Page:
Dentures and Partials
What is a denture?
A denture is a removable appliance that substitutes for missing natural teeth and surrounding tissue. Dentures can be an affordable and time-effective solution for one or more missing teeth. There are two types of dentures:
- Complete dentures are used when all of the teeth are missing
- Partial dentures are an option when some of your natural teeth remain; they also help prevent your remaining teeth from shifting.
The base of each denture is supported by your gum tissue and jaw bone. The upper complete denture covers your palate (roof of the mouth) while the lower complete denture is horseshoe shaped to allow room for your tongue. Traditionally, the upper base is held in place by suction and a thin film of saliva while the lower base relies on gravity. Dentures can also be securely supported and retained by dental implants.
Why should I care about how my denture is made?
New advances have made dentures more comfortable and durable than ever before. All of our dentures use the same high quality materials and are guaranteed for one year against breakage during normal use and wear.
Our lab makes the base of complete dentures using acrylic plastic formed by a high-impact injection-molded process. This process is slightly more expensive than a regular poured-acrylic process but the finished denture has a much better fit and a smoother, more natural appearance.
Almost all of the partial dentures we make are Valplast®, a flexible base material with a number of benefits over traditional metal-frame partials:
- more flexible and easier to insert
- stronger and more durable
- increased comfort
- a more natural appearance
Do I need a metal-base denture?
Metal-base dentures are recommended for patients who may be prone to breaking dentures or may have problems keeping the lower denture in place.
Metal-base dentures are complete dentures that have an acrylic-base supplemented with metal. On the upper denture the palate is replaced with metal and on the lower denture the metal is incorporated into the base.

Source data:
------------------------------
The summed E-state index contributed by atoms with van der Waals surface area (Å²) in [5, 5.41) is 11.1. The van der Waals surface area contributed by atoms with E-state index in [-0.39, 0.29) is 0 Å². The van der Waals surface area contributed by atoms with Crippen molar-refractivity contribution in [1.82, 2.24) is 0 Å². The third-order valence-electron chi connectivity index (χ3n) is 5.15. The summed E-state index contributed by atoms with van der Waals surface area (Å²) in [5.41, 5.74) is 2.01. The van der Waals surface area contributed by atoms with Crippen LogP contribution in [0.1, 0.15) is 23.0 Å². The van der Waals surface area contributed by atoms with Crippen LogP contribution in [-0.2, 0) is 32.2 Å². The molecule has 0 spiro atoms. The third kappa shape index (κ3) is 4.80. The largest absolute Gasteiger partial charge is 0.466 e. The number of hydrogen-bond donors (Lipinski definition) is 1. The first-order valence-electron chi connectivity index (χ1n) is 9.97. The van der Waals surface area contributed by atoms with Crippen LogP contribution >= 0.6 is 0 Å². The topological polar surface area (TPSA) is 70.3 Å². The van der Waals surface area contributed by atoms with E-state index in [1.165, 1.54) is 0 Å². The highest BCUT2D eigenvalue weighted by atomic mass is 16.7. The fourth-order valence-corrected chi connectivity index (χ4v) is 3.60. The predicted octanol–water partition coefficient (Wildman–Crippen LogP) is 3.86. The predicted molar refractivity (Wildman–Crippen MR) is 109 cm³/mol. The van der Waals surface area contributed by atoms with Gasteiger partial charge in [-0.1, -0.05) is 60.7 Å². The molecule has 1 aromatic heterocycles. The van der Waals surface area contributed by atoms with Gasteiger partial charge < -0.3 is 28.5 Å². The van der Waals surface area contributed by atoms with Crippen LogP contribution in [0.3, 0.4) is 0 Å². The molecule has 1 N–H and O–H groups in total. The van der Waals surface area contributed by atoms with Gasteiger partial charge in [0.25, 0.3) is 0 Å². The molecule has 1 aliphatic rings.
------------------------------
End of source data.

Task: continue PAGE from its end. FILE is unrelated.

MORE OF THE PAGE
While metal-base dentures are more expensive, they have some advantages over acrylic-base dentures:
- Increased denture strength resists breakage of the base
- The metal base conducts hot and cold, ensuring a natural experience of foods like coffee, tea, soups, ice cream, etc.
- Added weight makes the denture fit better on the lower jaw if there is a lack of bone support
Why should I consider implant-supported dentures?
Implant-supported dentures are the only denture treatment that helps prevent bone loss, helps preserve your appearance, and gives you completely secure protection against denture slippage and movement.
Consider implant-supported dentures to:
- Preserve bone loss that will occur with traditional dentures
- Maintain facial structure and support
- Increase denture stability
- Eliminate the need for denture adhesives
- Help reduce denture pain or discomfort from a poor fit
- Help improve eating habits to improve overall health
- Restore chewing ability - you can eat what you like!
- Improve speaking clarity
- Increase self-confidence while eating, speaking and being active
There are three kinds of implant-supported dentures:
- Implant-retained dentures: your denture snaps onto as few as two implants to lock into place.
- Implant bar-supported dentures: your denture snaps onto a bar that’s attached to 4 or more implants.